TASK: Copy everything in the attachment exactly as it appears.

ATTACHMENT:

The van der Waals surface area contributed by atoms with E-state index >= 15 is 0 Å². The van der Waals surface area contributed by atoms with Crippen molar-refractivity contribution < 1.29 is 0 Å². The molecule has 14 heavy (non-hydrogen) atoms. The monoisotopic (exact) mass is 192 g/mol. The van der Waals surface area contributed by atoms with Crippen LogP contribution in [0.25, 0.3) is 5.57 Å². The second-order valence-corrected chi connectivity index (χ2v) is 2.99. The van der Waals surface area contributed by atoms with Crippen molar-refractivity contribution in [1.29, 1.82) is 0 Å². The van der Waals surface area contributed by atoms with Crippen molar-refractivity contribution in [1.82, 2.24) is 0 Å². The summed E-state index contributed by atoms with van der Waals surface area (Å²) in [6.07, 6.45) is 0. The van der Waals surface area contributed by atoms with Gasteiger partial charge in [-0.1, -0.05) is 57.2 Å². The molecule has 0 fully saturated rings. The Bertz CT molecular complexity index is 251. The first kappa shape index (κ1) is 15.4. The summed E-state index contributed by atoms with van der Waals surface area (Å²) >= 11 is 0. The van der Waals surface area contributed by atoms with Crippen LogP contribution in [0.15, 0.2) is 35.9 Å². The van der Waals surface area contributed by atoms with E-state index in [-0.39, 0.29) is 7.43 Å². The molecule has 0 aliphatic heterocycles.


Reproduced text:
The van der Waals surface area contributed by atoms with E-state index >= 15 is 0 Å². The van der Waals surface area contributed by atoms with Crippen molar-refractivity contribution < 1.29 is 0 Å². The molecule has 14 heavy (non-hydrogen) atoms. The monoisotopic (exact) mass is 192 g/mol. The van der Waals surface area contributed by atoms with Crippen LogP contribution in [0.25, 0.3) is 5.57 Å². The second-order valence-corrected chi connectivity index (χ2v) is 2.99. The van der Waals surface area contributed by atoms with Crippen molar-refractivity contribution in [1.29, 1.82) is 0 Å². The van der Waals surface area contributed by atoms with Crippen molar-refractivity contribution in [1.82, 2.24) is 0 Å². The summed E-state index contributed by atoms with van der Waals surface area (Å²) in [6.07, 6.45) is 0. The van der Waals surface area contributed by atoms with Gasteiger partial charge in [-0.1, -0.05) is 57.2 Å². The molecule has 0 fully saturated rings. The Bertz CT molecular complexity index is 251. The first kappa shape index (κ1) is 15.4. The summed E-state index contributed by atoms with van der Waals surface area (Å²) >= 11 is 0. The van der Waals surface area contributed by atoms with Crippen LogP contribution in [0.15, 0.2) is 35.9 Å². The van der Waals surface area contributed by atoms with E-state index in [-0.39, 0.29) is 7.43 Å². The molecule has 0 aliphatic heterocycles.